Cambridge Healthtech Institute’s 5th Annual

Clinical Biomarkers Operations and Innovation

Enabling Precision Medicine Trials

February 19-20, 2020


The concept of personalized or precision medicine has brought to life several types of clinical trials that involve biomarkers and require biospecimen collection and management. Effective management of these trials can be complicated and requires specific operational approaches. CHI’s 5th Annual Clinical Biomarkers Strategy and Innovation conference is designed to exchange solutions to overcome operational and scientific challenges with various types of studies, including trials with biomarker-based stratified trials, biomarkers as end points, etc. Informed consent, innovative solutions for biospecimen management, and other important topics will be discussed by leading experts from top pharmaceutical companies.

Stay on and attend Part 2 (Thurs-Fri): Clinical Biospecimens Technology and Outsourcing

Scientific Advisory Board

Brenda Yanak, Principal, Clinical Transformation Partners

Michael Tanen, MBA, Director, Clinical Biomarker Specimen Management, Merck Research Laboratories

Final Agenda

Tuesday, February 18

9:00 am - 7:15 pm Registration Open

2:00 - 5:00 pm User Group Meetings

2:00 - 5:00 pm The NEW SCOPE China Clinical Development Partnering Forum and The NEW SCOPE Scientific Symposium*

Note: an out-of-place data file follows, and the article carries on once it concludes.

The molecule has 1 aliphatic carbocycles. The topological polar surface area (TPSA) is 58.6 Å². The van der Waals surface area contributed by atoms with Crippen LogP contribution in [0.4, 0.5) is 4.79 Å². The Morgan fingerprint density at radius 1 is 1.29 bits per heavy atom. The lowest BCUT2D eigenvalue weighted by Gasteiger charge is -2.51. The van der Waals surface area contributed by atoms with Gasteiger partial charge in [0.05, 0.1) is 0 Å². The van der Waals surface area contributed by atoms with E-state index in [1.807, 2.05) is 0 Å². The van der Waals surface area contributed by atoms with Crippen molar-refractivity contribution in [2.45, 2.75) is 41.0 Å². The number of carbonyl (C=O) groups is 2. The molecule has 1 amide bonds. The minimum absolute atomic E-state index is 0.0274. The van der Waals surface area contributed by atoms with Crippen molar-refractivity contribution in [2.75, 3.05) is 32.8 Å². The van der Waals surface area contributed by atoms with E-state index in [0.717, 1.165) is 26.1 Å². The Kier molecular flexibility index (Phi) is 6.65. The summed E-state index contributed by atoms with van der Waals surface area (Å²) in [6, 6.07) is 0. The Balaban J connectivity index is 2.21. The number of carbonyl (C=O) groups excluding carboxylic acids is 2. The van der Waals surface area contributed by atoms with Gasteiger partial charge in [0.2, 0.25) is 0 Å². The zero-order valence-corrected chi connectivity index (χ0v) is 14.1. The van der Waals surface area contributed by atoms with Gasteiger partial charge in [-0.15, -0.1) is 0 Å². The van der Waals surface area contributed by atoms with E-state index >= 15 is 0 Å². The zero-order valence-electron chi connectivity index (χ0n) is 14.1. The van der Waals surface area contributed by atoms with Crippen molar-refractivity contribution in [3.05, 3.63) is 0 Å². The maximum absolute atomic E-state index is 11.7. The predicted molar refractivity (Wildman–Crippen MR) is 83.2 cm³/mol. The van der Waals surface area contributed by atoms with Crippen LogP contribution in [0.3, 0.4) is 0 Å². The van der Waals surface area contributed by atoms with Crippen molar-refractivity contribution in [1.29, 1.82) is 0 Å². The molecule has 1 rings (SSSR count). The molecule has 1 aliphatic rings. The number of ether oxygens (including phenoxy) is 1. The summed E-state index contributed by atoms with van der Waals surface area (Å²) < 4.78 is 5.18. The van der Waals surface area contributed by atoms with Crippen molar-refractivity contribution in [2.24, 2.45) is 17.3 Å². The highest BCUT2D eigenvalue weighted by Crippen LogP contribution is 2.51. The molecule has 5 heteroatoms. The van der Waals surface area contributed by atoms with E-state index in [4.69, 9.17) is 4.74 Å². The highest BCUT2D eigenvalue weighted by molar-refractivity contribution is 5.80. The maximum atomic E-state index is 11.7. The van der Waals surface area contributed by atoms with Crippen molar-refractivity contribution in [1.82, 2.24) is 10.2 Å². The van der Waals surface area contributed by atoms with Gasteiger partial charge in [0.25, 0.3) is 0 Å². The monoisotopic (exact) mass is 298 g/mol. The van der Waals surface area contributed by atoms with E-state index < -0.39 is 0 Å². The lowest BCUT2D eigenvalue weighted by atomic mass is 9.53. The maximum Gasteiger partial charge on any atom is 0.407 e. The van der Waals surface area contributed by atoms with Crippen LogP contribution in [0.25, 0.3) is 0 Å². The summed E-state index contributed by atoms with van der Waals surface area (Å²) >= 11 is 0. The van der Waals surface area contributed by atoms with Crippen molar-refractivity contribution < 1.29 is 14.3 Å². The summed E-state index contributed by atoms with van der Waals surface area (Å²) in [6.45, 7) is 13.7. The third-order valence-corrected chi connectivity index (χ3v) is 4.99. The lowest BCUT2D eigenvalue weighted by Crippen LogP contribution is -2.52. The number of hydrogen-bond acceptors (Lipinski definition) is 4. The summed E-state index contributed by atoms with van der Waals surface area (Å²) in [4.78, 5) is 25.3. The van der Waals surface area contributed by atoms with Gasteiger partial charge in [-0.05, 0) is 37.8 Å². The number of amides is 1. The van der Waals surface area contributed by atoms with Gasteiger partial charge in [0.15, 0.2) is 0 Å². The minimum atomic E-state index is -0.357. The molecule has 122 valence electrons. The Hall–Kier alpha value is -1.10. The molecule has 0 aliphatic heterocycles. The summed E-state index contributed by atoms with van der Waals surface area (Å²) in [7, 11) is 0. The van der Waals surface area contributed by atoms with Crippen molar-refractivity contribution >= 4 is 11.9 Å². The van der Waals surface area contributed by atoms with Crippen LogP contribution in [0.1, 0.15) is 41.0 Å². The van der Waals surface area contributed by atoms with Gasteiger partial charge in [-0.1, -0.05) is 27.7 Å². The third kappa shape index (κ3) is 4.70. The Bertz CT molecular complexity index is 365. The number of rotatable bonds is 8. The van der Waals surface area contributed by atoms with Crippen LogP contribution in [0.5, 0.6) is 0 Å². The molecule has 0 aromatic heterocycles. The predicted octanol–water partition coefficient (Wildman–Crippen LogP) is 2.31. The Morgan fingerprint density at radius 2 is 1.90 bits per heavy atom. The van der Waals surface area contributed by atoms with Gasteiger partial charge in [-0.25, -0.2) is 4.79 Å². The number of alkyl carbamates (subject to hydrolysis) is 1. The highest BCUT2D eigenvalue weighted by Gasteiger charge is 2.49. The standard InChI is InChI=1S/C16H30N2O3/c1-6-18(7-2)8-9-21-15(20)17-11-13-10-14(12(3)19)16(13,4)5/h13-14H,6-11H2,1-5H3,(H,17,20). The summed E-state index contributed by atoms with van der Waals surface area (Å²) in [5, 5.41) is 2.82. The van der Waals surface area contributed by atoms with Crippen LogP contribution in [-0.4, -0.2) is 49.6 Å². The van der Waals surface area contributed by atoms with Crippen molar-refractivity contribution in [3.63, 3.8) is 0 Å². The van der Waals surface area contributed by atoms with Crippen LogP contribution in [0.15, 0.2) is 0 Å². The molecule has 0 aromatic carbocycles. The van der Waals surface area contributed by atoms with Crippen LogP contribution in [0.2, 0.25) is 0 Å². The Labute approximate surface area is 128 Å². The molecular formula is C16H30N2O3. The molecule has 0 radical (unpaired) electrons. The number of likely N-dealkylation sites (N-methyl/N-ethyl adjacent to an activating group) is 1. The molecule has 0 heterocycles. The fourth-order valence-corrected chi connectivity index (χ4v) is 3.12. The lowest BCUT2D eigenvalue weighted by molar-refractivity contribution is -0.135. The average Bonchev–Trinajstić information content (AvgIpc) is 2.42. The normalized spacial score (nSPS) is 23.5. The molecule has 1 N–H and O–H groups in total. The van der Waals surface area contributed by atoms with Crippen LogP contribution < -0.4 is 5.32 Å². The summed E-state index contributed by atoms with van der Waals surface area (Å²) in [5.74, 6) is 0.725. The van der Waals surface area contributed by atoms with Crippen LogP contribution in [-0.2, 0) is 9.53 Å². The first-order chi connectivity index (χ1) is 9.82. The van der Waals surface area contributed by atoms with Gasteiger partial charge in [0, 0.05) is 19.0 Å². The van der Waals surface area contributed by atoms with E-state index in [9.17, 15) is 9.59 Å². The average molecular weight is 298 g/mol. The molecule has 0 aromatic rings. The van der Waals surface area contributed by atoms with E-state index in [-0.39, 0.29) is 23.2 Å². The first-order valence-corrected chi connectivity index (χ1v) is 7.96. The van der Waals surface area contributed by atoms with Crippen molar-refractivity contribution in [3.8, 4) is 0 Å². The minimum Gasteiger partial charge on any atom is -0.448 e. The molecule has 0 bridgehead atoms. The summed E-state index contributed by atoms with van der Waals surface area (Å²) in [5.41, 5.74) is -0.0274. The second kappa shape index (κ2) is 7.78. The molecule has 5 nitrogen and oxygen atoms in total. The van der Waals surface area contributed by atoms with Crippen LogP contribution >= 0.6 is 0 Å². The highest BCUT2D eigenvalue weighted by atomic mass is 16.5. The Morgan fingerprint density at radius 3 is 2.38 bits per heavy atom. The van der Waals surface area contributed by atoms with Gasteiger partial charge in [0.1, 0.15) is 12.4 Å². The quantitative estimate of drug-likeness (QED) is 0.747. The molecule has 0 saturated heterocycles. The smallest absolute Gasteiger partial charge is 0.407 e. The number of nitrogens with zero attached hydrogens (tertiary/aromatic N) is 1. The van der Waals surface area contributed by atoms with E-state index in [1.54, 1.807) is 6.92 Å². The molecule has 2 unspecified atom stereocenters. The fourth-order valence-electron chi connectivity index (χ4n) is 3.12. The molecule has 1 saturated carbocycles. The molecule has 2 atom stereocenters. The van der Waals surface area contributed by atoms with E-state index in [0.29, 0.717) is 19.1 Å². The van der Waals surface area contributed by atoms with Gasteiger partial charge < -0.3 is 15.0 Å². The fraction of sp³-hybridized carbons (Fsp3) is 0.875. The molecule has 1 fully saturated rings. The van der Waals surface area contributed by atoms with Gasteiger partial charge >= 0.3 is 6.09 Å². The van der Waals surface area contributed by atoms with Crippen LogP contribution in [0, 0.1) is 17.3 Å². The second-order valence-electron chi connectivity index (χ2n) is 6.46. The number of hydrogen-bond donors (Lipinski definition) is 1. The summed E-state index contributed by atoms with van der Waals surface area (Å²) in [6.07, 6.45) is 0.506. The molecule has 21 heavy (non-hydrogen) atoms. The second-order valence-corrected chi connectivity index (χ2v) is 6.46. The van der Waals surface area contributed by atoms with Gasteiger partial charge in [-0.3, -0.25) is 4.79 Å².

*Separate registration required. Must be a Best Value registered attendee.

5:00 - 6:20 pm Evening Kick-Off Plenary Keynote and Participant Engagement Awards

6:20 - 7:30 pm SCOPE’s Kick-Off Networking Happy Hour

(Co-Sponsorship Opportunities Available)

7:30 pm Close of Day

Wednesday, February 19

7:15 am Registration Open and Morning Coffee

8:15 Morning Opening Plenary Keynotes

9:40 Grand Opening Coffee Break in the Exhibit Hall

OPERATIONALIZING PRECISION MEDICINE TRIALS

10:40 Chairperson’s Remarks

Michael Tanen, MBA, Director, Clinical Biomarker Specimen Management, Merck Research Laboratories

10:45 Specimen Management and Innovation as an Integral Part of Biomarker and Drug Discovery

Piccoli_StevenSteven Piccoli, PhD, Senior Director, Precision Medicine, Experimental Medicine Unit, GlaxoSmithKline